Let’s… SORTA… Talk About Blades Of Vengeance

bov front

A small caution for everyone for this review: if you are in any way offended by the colours red and brown or combinations of red and brown, you will be offended and probably need to go and vent about it on Tumblr, where it will be mislaid amongst the porn, shirtless men, cats and fandom bickering, none of which really matters in the grandest schemes.

Instead, let us rendezvous at a more sane place, way back before Tumblr was even a thing or deserved to be a thing. The year is 1993. I would have been all of 10 years old and I probably wasn’t even aware that this game existed, long was it buried amongst the triple A titles of the time. It’s been known as something of a hidden gem in recent years and although it’s vaguely understandable, there is a problem with giving it as grand a moniker as that.

It’s not actually that much fun.

Which I’m sure you’ll agree is CARDINAL SIN in the world of gaming. Oh, so your game’s accomplished, polished, good-looking and a lengthy adventure set to challenge every gamer who dares try it? Good. Good. Is it fun?



So plot-wise, we are introduced to our three characters right from the off. They are BOOBIES, BUFFMAN and… HOMELESS OLD MAN.

(Better known to everyone else as Huntress, Warrior and Sorcerer… but looking at the old guy, you’d be hard-pressed to recognise him as anything BUT an old homeless guy…)

What the plot boils down to is that the Dark Lady Mannax (note the fact she’s called MANnax, despite being a lady…) has conquered the kingdom and rules over everywhere with an iron fist. The world has fallen into despair and the only way to save everyone is to defeat her. Of course. The most basic of basic plots on hand here. There’s not actually much exposition given to you in the game, even when The Master (yup…) has a little bit of dialogue in between levels. This usually involves telling you where you’re going in that level and… that’s it. No ACTUAL story is given to you in this game, other than “GO ON YOUR QUEST AND BE CAREFUL!” as opposed to “I DON’T CARE, GO BEAT UP THAT BITCH IF YOU WANT TO, I’M WATCHING GAME OF THRONES, LOL BYE!”


Initially, I had to admit that I thought the third guy, the old man/sorcerer, was in fact the same guy as the old man looming over the character select screen like some badass playing God or something. The kind of ‘WISE FROM YOUR GWAVE’ character that summons them to do deeds he could CLEARLY sort out himself if only he could be bothered. Yeah. That guy. Seriously, games with these mystical lords sending out heroes on quests when in reality they could SOLVE THE PROBLEM BY THROWING MAGIC EVERYWHERE are the worst kind of people. If you could save everyone in the first place, why don’t you fucking well do it?

“Well there are rules…”




Truthfully, as stupid as the poor guy looks in this game – shame on you developers – the old man has the best ranged attacks of all three of the main protagonists. You can hit from afar, thankfully, but his strength is pretty much his weakest trait. He doesn’t hit for much damage so much of his time is spent twatting his stick into the ground and throwing magic from a distance multiple times until the thing in front of him dies. In the case of the other two characters, Buff-boy has the strongest attack (as per every game) and the shortest range, meaning you have to get RIGHT in there to do the max damage, which is definitely not the desired course of action sometimes.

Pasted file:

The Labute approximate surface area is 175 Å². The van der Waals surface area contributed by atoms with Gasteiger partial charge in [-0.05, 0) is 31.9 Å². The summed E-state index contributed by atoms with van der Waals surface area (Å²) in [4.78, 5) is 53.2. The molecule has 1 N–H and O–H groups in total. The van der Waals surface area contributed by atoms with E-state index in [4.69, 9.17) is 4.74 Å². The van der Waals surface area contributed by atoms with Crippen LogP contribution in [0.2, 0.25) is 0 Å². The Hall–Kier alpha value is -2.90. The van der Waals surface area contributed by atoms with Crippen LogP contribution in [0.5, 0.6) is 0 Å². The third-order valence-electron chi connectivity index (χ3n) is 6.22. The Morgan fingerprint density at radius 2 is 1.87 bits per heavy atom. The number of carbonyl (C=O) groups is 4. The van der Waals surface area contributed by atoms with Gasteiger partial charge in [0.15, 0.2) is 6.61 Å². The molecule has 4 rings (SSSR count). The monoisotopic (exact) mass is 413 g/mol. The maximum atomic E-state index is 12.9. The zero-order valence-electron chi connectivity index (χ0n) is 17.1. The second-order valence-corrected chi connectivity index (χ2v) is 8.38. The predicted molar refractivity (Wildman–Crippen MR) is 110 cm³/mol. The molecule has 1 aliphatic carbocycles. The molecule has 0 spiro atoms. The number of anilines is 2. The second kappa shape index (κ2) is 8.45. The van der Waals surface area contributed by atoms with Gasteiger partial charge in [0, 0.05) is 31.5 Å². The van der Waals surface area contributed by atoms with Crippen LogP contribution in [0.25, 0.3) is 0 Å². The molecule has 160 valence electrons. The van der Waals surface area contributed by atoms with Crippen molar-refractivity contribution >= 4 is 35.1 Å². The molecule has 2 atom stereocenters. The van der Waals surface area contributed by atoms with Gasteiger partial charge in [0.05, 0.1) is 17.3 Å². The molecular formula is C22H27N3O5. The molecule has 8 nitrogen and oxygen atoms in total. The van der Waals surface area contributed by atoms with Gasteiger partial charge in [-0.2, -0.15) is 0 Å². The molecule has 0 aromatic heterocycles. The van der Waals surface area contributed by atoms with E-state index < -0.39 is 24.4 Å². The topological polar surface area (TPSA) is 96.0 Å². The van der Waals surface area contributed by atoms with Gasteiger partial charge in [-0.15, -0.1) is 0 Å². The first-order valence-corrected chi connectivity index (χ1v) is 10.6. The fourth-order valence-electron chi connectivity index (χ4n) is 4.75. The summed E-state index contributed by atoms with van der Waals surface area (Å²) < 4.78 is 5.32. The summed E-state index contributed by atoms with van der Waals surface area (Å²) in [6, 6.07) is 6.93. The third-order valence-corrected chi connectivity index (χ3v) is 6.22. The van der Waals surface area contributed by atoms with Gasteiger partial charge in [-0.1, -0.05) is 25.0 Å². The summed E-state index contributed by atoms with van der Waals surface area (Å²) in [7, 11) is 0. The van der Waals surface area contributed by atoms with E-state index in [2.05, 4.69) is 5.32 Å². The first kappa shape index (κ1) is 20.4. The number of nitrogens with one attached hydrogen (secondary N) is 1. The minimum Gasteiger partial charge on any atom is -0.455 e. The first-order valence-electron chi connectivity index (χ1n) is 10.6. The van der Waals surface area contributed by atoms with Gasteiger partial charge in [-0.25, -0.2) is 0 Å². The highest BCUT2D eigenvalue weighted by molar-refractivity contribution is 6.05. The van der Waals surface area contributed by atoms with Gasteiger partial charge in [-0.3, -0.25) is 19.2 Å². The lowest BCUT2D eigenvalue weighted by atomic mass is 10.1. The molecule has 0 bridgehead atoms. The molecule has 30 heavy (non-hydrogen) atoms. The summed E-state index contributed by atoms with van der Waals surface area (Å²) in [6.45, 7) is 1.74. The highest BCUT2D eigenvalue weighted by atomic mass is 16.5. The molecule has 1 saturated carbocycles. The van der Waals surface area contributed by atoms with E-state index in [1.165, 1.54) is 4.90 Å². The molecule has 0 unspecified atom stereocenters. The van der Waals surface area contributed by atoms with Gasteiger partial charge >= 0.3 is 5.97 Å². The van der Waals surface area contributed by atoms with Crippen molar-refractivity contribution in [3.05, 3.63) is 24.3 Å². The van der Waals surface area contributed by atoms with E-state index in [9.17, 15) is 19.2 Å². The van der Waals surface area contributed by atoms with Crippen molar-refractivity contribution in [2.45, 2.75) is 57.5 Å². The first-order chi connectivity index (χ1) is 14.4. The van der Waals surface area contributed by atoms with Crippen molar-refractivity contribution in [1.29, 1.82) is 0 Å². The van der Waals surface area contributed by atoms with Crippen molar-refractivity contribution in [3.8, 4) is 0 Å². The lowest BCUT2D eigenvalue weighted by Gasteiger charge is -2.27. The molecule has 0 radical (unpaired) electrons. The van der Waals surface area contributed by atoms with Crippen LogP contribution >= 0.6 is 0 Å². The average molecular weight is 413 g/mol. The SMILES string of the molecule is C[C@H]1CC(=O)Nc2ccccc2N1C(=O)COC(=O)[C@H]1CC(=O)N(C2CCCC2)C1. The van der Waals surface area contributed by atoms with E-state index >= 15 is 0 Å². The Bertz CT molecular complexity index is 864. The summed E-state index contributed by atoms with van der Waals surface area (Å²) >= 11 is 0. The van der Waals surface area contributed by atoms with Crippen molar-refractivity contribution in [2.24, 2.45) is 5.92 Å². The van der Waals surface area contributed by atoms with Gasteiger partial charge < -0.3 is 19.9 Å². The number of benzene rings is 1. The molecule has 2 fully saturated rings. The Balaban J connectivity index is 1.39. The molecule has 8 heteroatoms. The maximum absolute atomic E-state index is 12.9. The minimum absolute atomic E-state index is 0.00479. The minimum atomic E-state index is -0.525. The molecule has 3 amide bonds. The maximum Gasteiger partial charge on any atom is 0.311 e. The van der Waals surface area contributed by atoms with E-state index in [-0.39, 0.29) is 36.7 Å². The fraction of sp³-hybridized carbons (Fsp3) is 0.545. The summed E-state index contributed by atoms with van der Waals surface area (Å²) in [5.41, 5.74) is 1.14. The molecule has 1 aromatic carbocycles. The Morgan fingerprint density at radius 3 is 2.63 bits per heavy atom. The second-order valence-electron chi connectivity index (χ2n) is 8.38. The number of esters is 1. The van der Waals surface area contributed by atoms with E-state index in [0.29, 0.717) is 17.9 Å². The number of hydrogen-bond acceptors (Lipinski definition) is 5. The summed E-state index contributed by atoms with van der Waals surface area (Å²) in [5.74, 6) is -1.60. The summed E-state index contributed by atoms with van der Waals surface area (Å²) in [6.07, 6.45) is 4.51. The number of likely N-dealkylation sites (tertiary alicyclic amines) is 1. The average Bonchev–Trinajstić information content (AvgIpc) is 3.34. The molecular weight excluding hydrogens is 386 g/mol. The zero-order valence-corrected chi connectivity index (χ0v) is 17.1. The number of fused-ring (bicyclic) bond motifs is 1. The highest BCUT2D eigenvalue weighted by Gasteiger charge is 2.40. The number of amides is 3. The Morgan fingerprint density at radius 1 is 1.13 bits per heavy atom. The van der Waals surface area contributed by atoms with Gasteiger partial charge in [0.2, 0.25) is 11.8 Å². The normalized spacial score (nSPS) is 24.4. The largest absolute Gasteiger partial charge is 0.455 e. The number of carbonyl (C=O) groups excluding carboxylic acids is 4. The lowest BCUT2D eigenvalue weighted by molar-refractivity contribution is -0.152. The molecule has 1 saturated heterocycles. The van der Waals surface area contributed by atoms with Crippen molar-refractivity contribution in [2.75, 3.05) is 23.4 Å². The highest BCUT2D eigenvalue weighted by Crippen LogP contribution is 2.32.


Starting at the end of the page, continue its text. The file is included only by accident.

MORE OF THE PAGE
Lady Von Boobington suffers the lowest defence (WELL SHOCK ME SHOCK ME SHOCK ME, IF YOU PUT HER IN A FUCKING BIKINI…) but has better sword range, jumps higher and moves faster. She’s probably the best all-round character as her movement does sometimes make it easier to get out of tighter situations. And what’s even better is that she eventually gets a crossbow weapon to do long-range attacks… pretty much making Old Git fairly useless by comparison (although when he robes up, he does look a million times better and actually looks like more of an actual character and less like a random man plucked from sleeping rough outside of a dive bar’s back entrance.


Now, the red and brown colour scheme that I mentioned earlier is one that you will need to get used to and one that does saturate the game from start to finish, giving it what should be quite a sinister feel. In essence, the fact that EVERYTHING is tarnished by red and brown doesn’t make it anywhere near as sinister as it ought to. It doesn’t have that scary feel about it that it clearly seems to want. It’s not horrifying, it’s not off-putting… it’s just red and brown. It’s not even used effectively enough to give off a sinister vibe. It’s just… red and brown.

And not even varying shades of it.

Which is actually something of a shame given that the game itself does look rather pretty. When confronted by the game in flat screenshots, you’d be mistaken for thinking the game was beautiful to look at throughout but in reality, when it moves, it’s oddly unsatisfying. There’s not enough animation for each of the characters, with frames floating in mid-air for jump animations and sword attacks generally lasting only three frames at most. It’s somewhat of a disappointment in motion because for a game that clearly put in the effort to actually look nice, it sure does seem a bit underwhelming.